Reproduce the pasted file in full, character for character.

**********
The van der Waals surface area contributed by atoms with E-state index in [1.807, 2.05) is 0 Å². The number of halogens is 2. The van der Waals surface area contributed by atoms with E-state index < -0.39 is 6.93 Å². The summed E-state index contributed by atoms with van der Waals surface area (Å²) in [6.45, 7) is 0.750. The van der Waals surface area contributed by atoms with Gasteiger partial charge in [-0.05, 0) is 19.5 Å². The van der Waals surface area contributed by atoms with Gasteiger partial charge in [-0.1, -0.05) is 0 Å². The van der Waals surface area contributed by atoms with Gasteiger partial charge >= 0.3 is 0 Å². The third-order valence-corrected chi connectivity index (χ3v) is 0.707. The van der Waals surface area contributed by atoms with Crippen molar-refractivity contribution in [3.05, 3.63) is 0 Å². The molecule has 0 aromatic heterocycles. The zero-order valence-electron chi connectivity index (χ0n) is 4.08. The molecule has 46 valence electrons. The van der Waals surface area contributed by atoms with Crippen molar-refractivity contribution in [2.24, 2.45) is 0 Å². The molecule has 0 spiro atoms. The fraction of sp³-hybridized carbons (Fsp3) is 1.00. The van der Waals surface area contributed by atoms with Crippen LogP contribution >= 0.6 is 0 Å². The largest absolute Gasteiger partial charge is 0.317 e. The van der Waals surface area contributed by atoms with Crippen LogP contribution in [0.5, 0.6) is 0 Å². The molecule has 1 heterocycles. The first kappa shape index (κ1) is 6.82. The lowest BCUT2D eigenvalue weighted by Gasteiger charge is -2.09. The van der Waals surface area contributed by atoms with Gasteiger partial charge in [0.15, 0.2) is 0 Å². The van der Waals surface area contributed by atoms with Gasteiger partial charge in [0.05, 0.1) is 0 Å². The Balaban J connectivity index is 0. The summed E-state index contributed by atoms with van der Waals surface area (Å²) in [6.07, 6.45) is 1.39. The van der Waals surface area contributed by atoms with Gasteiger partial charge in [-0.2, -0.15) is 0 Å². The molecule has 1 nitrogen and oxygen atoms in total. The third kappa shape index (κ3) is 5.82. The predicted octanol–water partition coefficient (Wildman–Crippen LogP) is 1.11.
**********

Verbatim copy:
The van der Waals surface area contributed by atoms with E-state index in [1.807, 2.05) is 0 Å². The number of halogens is 2. The van der Waals surface area contributed by atoms with E-state index < -0.39 is 6.93 Å². The summed E-state index contributed by atoms with van der Waals surface area (Å²) in [6.45, 7) is 0.750. The van der Waals surface area contributed by atoms with Gasteiger partial charge in [-0.05, 0) is 19.5 Å². The van der Waals surface area contributed by atoms with Gasteiger partial charge in [-0.1, -0.05) is 0 Å². The van der Waals surface area contributed by atoms with Gasteiger partial charge >= 0.3 is 0 Å². The third-order valence-corrected chi connectivity index (χ3v) is 0.707. The van der Waals surface area contributed by atoms with Crippen molar-refractivity contribution in [3.05, 3.63) is 0 Å². The molecule has 0 aromatic heterocycles. The zero-order valence-electron chi connectivity index (χ0n) is 4.08. The molecule has 46 valence electrons. The van der Waals surface area contributed by atoms with Crippen molar-refractivity contribution in [2.24, 2.45) is 0 Å². The molecule has 0 spiro atoms. The fraction of sp³-hybridized carbons (Fsp3) is 1.00. The van der Waals surface area contributed by atoms with Crippen LogP contribution >= 0.6 is 0 Å². The largest absolute Gasteiger partial charge is 0.317 e. The van der Waals surface area contributed by atoms with Crippen LogP contribution in [0.5, 0.6) is 0 Å². The molecule has 1 heterocycles. The first kappa shape index (κ1) is 6.82. The lowest BCUT2D eigenvalue weighted by Gasteiger charge is -2.09. The van der Waals surface area contributed by atoms with Gasteiger partial charge in [0.15, 0.2) is 0 Å². The van der Waals surface area contributed by atoms with Gasteiger partial charge in [0.05, 0.1) is 0 Å². The Balaban J connectivity index is 0. The summed E-state index contributed by atoms with van der Waals surface area (Å²) in [6.07, 6.45) is 1.39. The van der Waals surface area contributed by atoms with Gasteiger partial charge in [-0.2, -0.15) is 0 Å². The molecule has 1 nitrogen and oxygen atoms in total. The third kappa shape index (κ3) is 5.82. The predicted octanol–water partition coefficient (Wildman–Crippen LogP) is 1.11.